For nearly three weeks last fall, the National Football League waged war against President Trump over player protests during the national anthem.
After 19 days, NFL Commissioner Roger Goodell began a slow-moving public relations train wreck of capitulation, culminating in a new rule announced Wednesday that will allow the league to fine teams for actions taken by players deemed disrespectful during playing of the anthem. Under the policy, it is up to individual teams to decide whether they want to discipline players for protesting during playing of “The Star-Spangled Banner.”
The fact that President Trump’s invective against the NFL marked the turning point in the league’s anthem policy is no accident – he was the first leader in America to recognize the potency of the populist-conservative coalition that wrecked both political parties and is now blowing up the blind spots of coastal business decision makers.
The NFL reacted to hard data. Surveys show the league’s favorability cratered among Republicans and political independents as it waffled on the protests launched by former San Francisco 49ers quarterback Colin Kaepernick.
The league’s popularity tumbled among Americans of all education levels except those with post-graduate degrees – threatening to reduce the sports league that once enjoyed the widest appeal to the profile of a social justice organization.
Those on the political left have recoiled at the NFL’s new anthem rule, but this debate’s devolution into crude political tribalism masked the dialogue we should have had: whether all of us, no matter our politics, are committed to the notion that America has not yet achieved its potential.
Many nations’ national anthems are funereal dirges to battles lost or paeans to tribal loyalty. “The Star-Spangled Banner” is neither. Its base meaning is best understood by the circumstances of its composition.
It was an early September evening in 1814 on the Patapsco River in Maryland that inspired our anthem. Britain – the world’s only superpower – chose to unleash all the hell it could muster on an outmanned military outpost squarely amidst a cluster of distant prodigal colonies.
A young poet held captive in the belly of a British ship in Baltimore’s harbor witnessed the 25-hour bombardment of Fort McHenry and likely assumed he might die there.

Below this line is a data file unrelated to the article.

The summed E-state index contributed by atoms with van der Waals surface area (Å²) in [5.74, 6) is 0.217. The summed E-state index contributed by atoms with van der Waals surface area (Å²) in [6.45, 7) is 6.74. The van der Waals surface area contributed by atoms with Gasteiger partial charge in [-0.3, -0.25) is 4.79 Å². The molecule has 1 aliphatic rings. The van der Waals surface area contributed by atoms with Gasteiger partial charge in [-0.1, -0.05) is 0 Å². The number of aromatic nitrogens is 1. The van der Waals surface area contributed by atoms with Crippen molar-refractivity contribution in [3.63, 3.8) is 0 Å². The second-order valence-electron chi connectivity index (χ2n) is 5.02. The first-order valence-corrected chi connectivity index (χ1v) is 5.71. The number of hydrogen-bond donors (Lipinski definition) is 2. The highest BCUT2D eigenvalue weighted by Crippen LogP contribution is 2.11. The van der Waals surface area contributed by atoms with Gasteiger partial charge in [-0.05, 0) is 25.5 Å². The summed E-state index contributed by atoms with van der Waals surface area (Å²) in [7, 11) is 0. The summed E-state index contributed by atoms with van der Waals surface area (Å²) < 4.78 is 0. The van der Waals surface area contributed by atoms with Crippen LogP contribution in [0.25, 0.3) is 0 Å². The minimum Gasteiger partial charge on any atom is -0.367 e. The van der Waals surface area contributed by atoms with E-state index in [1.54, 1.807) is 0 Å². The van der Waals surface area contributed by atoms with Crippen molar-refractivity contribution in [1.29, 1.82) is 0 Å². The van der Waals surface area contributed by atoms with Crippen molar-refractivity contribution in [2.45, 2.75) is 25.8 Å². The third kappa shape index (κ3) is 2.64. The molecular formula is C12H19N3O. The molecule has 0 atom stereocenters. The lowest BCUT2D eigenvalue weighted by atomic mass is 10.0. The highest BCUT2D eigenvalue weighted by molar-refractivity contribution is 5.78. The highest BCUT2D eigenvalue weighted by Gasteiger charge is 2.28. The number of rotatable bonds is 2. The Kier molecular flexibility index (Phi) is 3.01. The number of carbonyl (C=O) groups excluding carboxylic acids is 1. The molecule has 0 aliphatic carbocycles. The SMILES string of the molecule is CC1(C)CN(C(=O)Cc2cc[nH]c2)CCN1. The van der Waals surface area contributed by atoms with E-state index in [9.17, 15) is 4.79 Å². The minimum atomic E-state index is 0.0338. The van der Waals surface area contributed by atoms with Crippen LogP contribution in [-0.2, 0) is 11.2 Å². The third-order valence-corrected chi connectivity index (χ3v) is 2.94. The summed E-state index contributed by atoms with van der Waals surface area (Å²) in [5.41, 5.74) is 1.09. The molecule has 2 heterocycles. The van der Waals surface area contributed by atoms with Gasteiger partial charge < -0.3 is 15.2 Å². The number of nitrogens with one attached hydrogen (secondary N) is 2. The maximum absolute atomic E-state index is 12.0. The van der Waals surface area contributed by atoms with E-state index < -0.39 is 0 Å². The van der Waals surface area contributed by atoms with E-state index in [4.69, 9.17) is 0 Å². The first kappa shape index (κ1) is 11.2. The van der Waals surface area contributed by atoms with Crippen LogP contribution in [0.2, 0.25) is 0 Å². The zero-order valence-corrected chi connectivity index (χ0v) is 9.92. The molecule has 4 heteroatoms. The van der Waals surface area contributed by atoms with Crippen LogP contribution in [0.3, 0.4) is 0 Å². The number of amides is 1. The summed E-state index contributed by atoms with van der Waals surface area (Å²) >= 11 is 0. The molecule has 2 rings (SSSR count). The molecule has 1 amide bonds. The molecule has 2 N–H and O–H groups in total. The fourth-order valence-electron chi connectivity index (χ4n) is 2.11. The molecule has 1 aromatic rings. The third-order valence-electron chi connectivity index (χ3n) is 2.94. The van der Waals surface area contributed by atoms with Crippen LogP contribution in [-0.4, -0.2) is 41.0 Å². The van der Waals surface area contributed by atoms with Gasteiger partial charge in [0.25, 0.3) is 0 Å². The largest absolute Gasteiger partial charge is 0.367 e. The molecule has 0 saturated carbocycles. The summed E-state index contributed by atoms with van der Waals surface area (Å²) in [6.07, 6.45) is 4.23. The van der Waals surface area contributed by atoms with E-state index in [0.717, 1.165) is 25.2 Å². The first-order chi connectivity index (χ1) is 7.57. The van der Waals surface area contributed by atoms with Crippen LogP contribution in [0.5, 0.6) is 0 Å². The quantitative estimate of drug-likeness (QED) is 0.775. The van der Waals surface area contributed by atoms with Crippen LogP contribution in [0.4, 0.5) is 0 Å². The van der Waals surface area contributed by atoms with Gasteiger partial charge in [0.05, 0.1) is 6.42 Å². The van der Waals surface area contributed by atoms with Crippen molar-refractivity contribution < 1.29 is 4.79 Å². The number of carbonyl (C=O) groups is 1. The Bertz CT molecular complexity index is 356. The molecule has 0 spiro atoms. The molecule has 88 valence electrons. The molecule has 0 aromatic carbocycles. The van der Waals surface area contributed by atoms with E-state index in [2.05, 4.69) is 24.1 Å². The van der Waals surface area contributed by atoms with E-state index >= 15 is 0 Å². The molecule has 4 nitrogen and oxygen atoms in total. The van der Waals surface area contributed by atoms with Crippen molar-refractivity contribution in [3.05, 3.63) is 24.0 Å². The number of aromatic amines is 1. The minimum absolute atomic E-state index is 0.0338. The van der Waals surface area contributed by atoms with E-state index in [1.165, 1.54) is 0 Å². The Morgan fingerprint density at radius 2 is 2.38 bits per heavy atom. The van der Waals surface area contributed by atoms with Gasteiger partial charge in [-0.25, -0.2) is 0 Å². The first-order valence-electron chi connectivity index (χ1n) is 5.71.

When Francis Scott Key penned the words that would eventually become the lyrics to our national anthem, the United States was but a generation old – just three decades removed from a hard-won independence that Britain still disputed with gunships in Baltimore and arsonists in Washington.
Key, like most of his countrymen, likely harbored doubts that the novel country born not of tribe but of ideological choice could endure. The experiment in nationhood and democracy was a proposition on the fringes of world experience, with safe money betting on its failure.
So when the poet crawled above deck as the sun rose that September morning, it’s only logical that he would look to the stubborn presence of the national emblem on Fort McHenry’s flagpole as a fitting metaphor for national resilience.
It was not just a flag that Key’s generation would have seen surviving, but a universal belief in our country’s boundless potential. Young nations are optimistic by nature, and fed by the aspirations and ideals of generations who assume theirs won’t be the last or the best.
We are still a young nation today in the context of world history. The question national anthem protesters in the NFL must answer is whether they retain aspirations for the country.
Our national anthem is not a blind loyalty oath to the government of the U.S. – that’s what’s in the Pledge of Allegiance. Instead, “The Star-Spangled Banner” is an ode to survival, hope and an expectation that we can persist and become better than we are today.